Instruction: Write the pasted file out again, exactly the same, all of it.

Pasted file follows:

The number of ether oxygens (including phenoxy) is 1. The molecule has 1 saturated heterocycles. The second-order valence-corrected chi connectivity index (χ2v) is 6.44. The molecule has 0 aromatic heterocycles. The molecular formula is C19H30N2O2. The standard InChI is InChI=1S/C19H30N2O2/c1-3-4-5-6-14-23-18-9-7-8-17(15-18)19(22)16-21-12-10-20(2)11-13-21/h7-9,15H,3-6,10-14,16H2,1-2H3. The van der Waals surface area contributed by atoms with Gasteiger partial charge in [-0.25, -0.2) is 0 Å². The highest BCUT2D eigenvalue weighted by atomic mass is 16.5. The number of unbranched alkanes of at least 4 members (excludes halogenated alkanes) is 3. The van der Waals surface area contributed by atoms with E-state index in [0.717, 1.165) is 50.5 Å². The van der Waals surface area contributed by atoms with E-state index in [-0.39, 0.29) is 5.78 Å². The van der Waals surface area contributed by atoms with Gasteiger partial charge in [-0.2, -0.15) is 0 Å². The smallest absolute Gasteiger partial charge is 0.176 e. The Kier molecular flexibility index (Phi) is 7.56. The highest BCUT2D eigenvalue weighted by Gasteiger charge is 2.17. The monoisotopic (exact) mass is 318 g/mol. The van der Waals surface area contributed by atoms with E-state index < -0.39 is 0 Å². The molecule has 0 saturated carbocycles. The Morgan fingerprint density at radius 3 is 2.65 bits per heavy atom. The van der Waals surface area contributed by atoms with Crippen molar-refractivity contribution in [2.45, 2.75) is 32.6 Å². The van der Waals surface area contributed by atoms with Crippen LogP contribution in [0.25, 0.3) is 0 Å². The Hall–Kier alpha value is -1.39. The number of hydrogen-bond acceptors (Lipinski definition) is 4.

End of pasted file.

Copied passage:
The number of ether oxygens (including phenoxy) is 1. The molecule has 1 saturated heterocycles. The second-order valence-corrected chi connectivity index (χ2v) is 6.44. The molecule has 0 aromatic heterocycles. The molecular formula is C19H30N2O2. The standard InChI is InChI=1S/C19H30N2O2/c1-3-4-5-6-14-23-18-9-7-8-17(15-18)19(22)16-21-12-10-20(2)11-13-21/h7-9,15H,3-6,10-14,16H2,1-2H3. The van der Waals surface area contributed by atoms with Gasteiger partial charge in [-0.25, -0.2) is 0 Å². The highest BCUT2D eigenvalue weighted by atomic mass is 16.5. The number of unbranched alkanes of at least 4 members (excludes halogenated alkanes) is 3. The van der Waals surface area contributed by atoms with E-state index in [0.717, 1.165) is 50.5 Å². The van der Waals surface area contributed by atoms with E-state index in [-0.39, 0.29) is 5.78 Å². The van der Waals surface area contributed by atoms with Gasteiger partial charge in [-0.2, -0.15) is 0 Å². The smallest absolute Gasteiger partial charge is 0.176 e. The Kier molecular flexibility index (Phi) is 7.56. The highest BCUT2D eigenvalue weighted by Gasteiger charge is 2.17. The monoisotopic (exact) mass is 318 g/mol. The van der Waals surface area contributed by atoms with E-state index < -0.39 is 0 Å². The molecule has 0 saturated carbocycles. The Morgan fingerprint density at radius 3 is 2.65 bits per heavy atom. The van der Waals surface area contributed by atoms with Crippen molar-refractivity contribution in [2.45, 2.75) is 32.6 Å². The van der Waals surface area contributed by atoms with Crippen LogP contribution in [0.25, 0.3) is 0 Å². The Hall–Kier alpha value is -1.39. The number of hydrogen-bond acceptors (Lipinski definition) is 4.